Send comments to Josh@notasportsguy.com

Basics:

Soccer (or football as it is more commonly referred to outside of the United States) is the most popular sport in the world.  More...

Terminology:

David Beckham:  Famous British soccer player.  Married to Posh Spice, Beckham is a tabloid sensation as well as a renown goal-scorer and former captain of the English World Cup team.

Own Goal: When a player accidentally scores on his own team.

MLS: Major League Soccer, a soccer league established in America to mirror the other major leagues in basketball, football, baseball, and hockey.

Direct kick, Indirect Kick: Both are free kicks awarded for fouls.  Direct kicks may be struck directly into the goal whereas an indirect kick must be touched by another offensive player before shooting on goal.
 
Penalty Kick: A one-on-one style free kick between goal keeper and shooter, given for egregious fouls in the penalty box.  Also used as part of a penalty shoot out to decide tied matches after extra time.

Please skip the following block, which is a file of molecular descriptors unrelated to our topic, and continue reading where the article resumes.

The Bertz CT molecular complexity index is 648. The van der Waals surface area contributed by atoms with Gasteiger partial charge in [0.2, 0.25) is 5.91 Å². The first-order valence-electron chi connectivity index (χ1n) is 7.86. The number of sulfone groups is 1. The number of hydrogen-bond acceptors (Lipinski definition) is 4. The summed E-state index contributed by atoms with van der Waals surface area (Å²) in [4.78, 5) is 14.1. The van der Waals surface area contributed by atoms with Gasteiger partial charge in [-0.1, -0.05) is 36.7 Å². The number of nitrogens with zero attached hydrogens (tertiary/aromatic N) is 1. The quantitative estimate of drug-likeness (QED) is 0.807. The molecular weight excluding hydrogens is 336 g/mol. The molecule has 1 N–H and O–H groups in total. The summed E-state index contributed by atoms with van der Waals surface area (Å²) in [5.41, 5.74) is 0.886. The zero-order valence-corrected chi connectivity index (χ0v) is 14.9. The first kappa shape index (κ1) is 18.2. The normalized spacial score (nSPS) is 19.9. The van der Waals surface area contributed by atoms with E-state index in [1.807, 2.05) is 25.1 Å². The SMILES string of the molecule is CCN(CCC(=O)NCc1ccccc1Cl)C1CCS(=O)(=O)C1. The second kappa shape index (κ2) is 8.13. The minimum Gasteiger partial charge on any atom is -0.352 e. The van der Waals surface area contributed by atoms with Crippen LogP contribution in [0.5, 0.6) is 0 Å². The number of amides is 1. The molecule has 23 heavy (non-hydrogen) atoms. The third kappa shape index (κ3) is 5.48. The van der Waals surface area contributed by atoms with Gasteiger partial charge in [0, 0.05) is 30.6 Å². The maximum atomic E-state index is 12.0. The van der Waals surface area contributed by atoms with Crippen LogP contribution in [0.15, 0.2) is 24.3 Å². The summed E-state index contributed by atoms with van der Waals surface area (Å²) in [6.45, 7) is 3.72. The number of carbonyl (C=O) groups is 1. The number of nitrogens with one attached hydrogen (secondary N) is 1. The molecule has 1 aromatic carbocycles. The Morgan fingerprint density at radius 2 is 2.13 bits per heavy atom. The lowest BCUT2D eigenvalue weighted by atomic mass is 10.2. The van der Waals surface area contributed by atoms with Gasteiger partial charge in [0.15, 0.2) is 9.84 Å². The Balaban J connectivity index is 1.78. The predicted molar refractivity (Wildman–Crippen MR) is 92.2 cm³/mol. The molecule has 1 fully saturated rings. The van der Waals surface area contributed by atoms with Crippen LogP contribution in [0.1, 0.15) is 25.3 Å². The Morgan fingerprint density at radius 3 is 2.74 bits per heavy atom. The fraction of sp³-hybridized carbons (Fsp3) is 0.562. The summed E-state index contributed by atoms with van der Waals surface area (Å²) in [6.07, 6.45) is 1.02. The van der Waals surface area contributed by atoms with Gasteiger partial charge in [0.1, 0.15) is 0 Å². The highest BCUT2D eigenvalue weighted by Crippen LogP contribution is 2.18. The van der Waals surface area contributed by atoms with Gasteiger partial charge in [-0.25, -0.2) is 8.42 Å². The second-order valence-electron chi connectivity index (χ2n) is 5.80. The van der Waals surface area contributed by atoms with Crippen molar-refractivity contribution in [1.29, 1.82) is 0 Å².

Offside: offside is called when an offensive player, or attacking player, is passed the ball and there are not at least two opponents between him or her and the goal line. Usually, these are the goalkeeper and one other defender, but not necessarily.  Offside is judged when the ball is struck and attackers that are even with the second to last defender are onside.  This makes offside the most controversial rule in soccer because its usually a close call and can decide goals and games.
 
Red Card/Yellow Card: To be “booked” with a yellow card means you have committed a particularly egregious foul.  A red card means the player is ejected and his team must play shorthanded , as they cannot replace him. Two yellow cards in a single game equal a red and the player is sent off.